Boeing has once again halted deliveries of its long-haul 787 Dreamliner in time to pass on additional information to the US aviation regulator, the Federal Aviation Administration (FAA), following production issues.
Manufacturing defects discovered on the long-haul last summer had already prompted the American aircraft manufacturer to suspend deliveries between November and March. « Boeing has yet to show that the proposed inspection method will meet FAA safety standards, » the FAA said in a statement yesterday, explaining « awaiting further information » from the aircraft manufacturer.
Since the FAA has not given the green light, Boeing has chosen to temporarily suspend deliveries of 787s to customers, it added. The aircraft manufacturer had previously indicated that it was « working to provide the FAA with additional information regarding the analysis and documentation associated with the verification work on the undelivered 787s », and stressed that « there (was) ) no effect on the fleet (already) in service ”.
Boeing revealed last September that it had discovered several manufacturing defects in the 787, in the connection of a portion of the fuselage and then in the horizontal stabilizer. The aircraft manufacturer then indicated that it had launched an inspection of all its aircraft in production.
A fine of $ 17 million
In addition, the FAA fined Boeing $ 17 million for production problems on aircraft of the 737 MAX and 737 NG families.
According to an FAA press release made public Thursday, Boeing on the one hand installed sensors on 759 of these devices that were not approved for this equipment between 2015 and 2019. The aircraft manufacturer on the other hand issued certificates of airworthiness for 178 737 MAX aircraft equipped in 2018 with non-compliant leading-edge slats rails (elements allowing to guide the movement of the moving parts of the wing). The FAA has planned corrective measures to be put in place, otherwise, Boeing will have to pay an additional $ 10 million.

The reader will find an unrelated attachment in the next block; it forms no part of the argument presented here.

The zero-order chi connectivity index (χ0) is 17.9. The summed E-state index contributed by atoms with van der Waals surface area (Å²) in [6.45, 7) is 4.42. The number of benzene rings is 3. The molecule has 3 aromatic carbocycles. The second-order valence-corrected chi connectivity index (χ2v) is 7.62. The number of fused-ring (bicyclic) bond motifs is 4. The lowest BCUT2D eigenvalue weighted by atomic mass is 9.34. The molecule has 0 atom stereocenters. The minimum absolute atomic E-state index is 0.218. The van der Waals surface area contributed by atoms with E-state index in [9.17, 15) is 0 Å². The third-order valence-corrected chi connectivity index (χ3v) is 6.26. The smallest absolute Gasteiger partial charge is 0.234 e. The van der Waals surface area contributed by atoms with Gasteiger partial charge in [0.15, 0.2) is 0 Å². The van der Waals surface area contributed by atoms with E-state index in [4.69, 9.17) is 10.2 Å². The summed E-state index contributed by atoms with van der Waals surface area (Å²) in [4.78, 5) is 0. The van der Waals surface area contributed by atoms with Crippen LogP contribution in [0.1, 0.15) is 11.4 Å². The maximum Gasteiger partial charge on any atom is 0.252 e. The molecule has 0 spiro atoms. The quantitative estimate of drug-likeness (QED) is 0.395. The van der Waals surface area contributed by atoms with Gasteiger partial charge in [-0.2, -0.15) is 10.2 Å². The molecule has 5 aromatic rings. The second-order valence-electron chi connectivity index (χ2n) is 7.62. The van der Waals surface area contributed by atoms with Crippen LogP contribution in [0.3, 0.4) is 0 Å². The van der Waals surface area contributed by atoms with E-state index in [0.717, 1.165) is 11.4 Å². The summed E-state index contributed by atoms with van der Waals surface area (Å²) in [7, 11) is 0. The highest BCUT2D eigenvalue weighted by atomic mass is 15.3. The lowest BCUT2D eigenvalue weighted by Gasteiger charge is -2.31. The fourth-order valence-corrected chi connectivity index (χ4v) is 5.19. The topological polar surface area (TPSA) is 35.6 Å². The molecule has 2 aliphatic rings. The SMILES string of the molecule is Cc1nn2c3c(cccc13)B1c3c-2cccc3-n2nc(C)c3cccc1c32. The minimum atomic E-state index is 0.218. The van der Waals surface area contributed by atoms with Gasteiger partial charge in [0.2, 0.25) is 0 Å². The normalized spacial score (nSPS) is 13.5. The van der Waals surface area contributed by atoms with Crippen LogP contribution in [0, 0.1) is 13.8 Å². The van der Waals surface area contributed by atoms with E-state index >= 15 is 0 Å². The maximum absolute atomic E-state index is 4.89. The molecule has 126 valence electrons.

« We take very seriously our responsibility to meet all regulatory requirements, » said Boeing, recalling that « these sanctions stem from issues that were raised in 2019 and that we have fully resolved in our production system and our production chain. ‘supply’. The $ 17 million fine announced by the FAA on Thursday is unrelated to the 737 MAX’s MCAS flight control software flaw, which caused two air disasters and resulted in the single-aisle being immobilized for almost two years. .
Last February, the FAA had already fined Boeing $ 6.6 million for various breaches of a safety agreement reached between the two parties in 2015.